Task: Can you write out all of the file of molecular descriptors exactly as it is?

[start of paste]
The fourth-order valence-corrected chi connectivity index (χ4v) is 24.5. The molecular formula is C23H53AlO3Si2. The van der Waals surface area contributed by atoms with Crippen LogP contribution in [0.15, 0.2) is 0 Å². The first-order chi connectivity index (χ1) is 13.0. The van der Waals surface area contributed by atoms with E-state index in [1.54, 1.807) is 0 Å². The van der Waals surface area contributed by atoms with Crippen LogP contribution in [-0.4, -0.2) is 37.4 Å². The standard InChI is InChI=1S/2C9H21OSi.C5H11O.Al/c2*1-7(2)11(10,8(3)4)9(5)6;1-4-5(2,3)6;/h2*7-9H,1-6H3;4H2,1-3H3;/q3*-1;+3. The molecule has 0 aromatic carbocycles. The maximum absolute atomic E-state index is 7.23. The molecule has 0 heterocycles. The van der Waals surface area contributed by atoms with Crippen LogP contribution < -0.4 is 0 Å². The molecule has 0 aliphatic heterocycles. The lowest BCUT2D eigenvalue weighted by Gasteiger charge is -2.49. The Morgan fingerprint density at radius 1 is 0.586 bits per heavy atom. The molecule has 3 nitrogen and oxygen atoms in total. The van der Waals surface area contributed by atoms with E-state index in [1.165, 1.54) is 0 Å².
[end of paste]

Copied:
The fourth-order valence-corrected chi connectivity index (χ4v) is 24.5. The molecular formula is C23H53AlO3Si2. The van der Waals surface area contributed by atoms with Crippen LogP contribution in [0.15, 0.2) is 0 Å². The first-order chi connectivity index (χ1) is 13.0. The van der Waals surface area contributed by atoms with E-state index in [1.54, 1.807) is 0 Å². The van der Waals surface area contributed by atoms with Crippen LogP contribution in [-0.4, -0.2) is 37.4 Å². The standard InChI is InChI=1S/2C9H21OSi.C5H11O.Al/c2*1-7(2)11(10,8(3)4)9(5)6;1-4-5(2,3)6;/h2*7-9H,1-6H3;4H2,1-3H3;/q3*-1;+3. The molecule has 0 aromatic carbocycles. The maximum absolute atomic E-state index is 7.23. The molecule has 0 heterocycles. The van der Waals surface area contributed by atoms with Crippen LogP contribution < -0.4 is 0 Å². The molecule has 0 aliphatic heterocycles. The lowest BCUT2D eigenvalue weighted by Gasteiger charge is -2.49. The Morgan fingerprint density at radius 1 is 0.586 bits per heavy atom. The molecule has 3 nitrogen and oxygen atoms in total. The van der Waals surface area contributed by atoms with E-state index in [1.165, 1.54) is 0 Å².